In what sounds like a top-secret military operation, scientists have developed a triple-stage “cluster bomb”
to detonate the cancer enemy basecamp. The cluster bombs are smarter and respond to their stimuli in order to penetrate deeper inside the tumor and release cisplatin, a toxic drug with potent anticancer effects.
The triple-stage design was motivated by the need to target cisplatin into the tumor while incurring less collateral damages to the healthy cells. Cisplatin is a platinum-based drug that induces the DNA strands to cross-link, and thereby triggering cell death. Though a potent anticancer weapon, cisplatin has well-documented severe side effects, including kidney damage, nerve damage, and irreversible hearing loss. As such, finding a way to deliver cisplatin to the tumor while sparing healthy cells has been a long-awaited goal for cancer researchers.
The new nanoparticle bomb was developed for precisely this purpose by researchers from Emory University and their collaborators. In a clever design, the team created nanoparticles that are about 100 nanometers wide, which the researchers considered to be large enough to travel to the tumor site without getting caught in leaky blood vessels. Once close to the tumor, acidic conditions trigger the release of “bomblets” – smaller bombs about 5 nanometers wide, which can more effectively penetrate the actual tumor. In the third step of the triple-stage design, another chemical activates the cisplatin, detonating the bombs and allowing it to infiltrate the tumor cells.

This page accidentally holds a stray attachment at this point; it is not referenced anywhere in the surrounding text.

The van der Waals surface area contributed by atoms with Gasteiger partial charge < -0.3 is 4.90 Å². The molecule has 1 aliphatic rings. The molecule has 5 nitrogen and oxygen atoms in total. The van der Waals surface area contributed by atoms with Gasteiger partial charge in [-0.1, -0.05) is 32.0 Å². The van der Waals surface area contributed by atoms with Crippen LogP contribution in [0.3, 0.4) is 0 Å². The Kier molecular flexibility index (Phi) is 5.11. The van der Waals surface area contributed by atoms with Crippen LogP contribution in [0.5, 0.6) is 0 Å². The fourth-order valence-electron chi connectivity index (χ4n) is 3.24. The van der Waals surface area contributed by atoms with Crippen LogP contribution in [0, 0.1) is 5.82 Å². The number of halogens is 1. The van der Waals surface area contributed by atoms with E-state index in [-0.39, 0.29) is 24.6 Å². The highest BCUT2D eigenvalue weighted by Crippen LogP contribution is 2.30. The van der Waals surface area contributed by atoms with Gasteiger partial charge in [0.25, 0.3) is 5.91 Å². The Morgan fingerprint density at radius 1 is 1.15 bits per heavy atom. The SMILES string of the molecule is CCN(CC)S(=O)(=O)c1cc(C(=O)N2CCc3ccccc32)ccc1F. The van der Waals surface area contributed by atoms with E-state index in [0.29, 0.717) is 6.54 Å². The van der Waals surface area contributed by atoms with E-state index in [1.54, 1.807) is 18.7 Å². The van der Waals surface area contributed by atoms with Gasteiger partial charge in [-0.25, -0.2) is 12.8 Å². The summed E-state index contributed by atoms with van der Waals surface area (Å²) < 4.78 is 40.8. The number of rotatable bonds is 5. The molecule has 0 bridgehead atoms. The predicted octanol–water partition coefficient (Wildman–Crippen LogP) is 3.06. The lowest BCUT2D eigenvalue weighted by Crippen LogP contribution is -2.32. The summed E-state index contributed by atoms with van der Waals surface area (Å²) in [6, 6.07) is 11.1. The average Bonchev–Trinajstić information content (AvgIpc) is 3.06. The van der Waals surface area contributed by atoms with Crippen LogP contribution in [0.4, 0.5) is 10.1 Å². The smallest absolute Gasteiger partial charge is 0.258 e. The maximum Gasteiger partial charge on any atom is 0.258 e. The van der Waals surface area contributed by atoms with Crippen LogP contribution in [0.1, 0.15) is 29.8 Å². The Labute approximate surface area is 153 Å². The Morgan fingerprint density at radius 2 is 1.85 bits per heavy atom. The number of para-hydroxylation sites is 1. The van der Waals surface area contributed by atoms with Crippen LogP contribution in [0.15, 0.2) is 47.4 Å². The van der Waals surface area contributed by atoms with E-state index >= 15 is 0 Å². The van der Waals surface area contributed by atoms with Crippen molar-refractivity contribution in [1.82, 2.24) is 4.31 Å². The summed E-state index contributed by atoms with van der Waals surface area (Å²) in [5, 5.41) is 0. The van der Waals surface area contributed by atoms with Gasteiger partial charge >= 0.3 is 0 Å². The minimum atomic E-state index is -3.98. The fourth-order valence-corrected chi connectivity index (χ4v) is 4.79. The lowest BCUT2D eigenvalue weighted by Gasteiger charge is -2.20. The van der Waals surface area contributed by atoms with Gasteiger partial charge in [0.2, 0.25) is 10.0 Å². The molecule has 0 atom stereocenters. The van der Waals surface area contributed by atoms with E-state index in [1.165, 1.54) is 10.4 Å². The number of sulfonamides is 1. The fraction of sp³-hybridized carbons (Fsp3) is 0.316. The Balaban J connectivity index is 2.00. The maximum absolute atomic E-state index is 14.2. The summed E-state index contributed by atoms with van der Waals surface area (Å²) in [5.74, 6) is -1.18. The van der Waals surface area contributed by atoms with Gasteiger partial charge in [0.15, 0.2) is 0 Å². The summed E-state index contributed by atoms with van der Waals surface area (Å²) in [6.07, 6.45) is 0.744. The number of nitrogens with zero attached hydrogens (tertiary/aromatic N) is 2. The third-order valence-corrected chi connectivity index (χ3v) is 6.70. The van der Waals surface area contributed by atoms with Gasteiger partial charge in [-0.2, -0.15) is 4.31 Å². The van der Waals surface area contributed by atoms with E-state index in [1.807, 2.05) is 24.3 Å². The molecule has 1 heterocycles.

"The negative side effects of cisplatin are a long-standing limitation for conventional chemotherapy," says Jinzhi Du, postdoctoral fellow at Emory and co-author of the study. "In our study, the delivery system was able to improve tumor penetration to reach more cancer cells, as well as release the drugs specifically inside cancer cells through their size-transition property."
In comparing doses of the smart cisplatin bombs to free-floating cisplatin, the researchers found several promising outcomes with the new design. First, they found higher levels of cisplatin with the nanoparticle delivery method in the tumors of a mouse model of human pancreatic cancer. This accumulation of drugs in the targeted tumor site offers hope of reduced damages to the surrounding healthy cells.
Then, in a cisplatin-resistant lung cancer mouse model, the cisplatin nanoparticles reduced tumor growth by 95 percent, compared to the 10 percent observed for free cisplatin doses. The nanoparticles also were effective against a model of invasive breast cancer, where the new delivery method prolonged animal survival by weeks. That cisplatin nanoparticle bombs were effective in three different tumor models is highly impressive, and offer hope that the system can be applied to many types of cancers.
Additional source: Emory University press release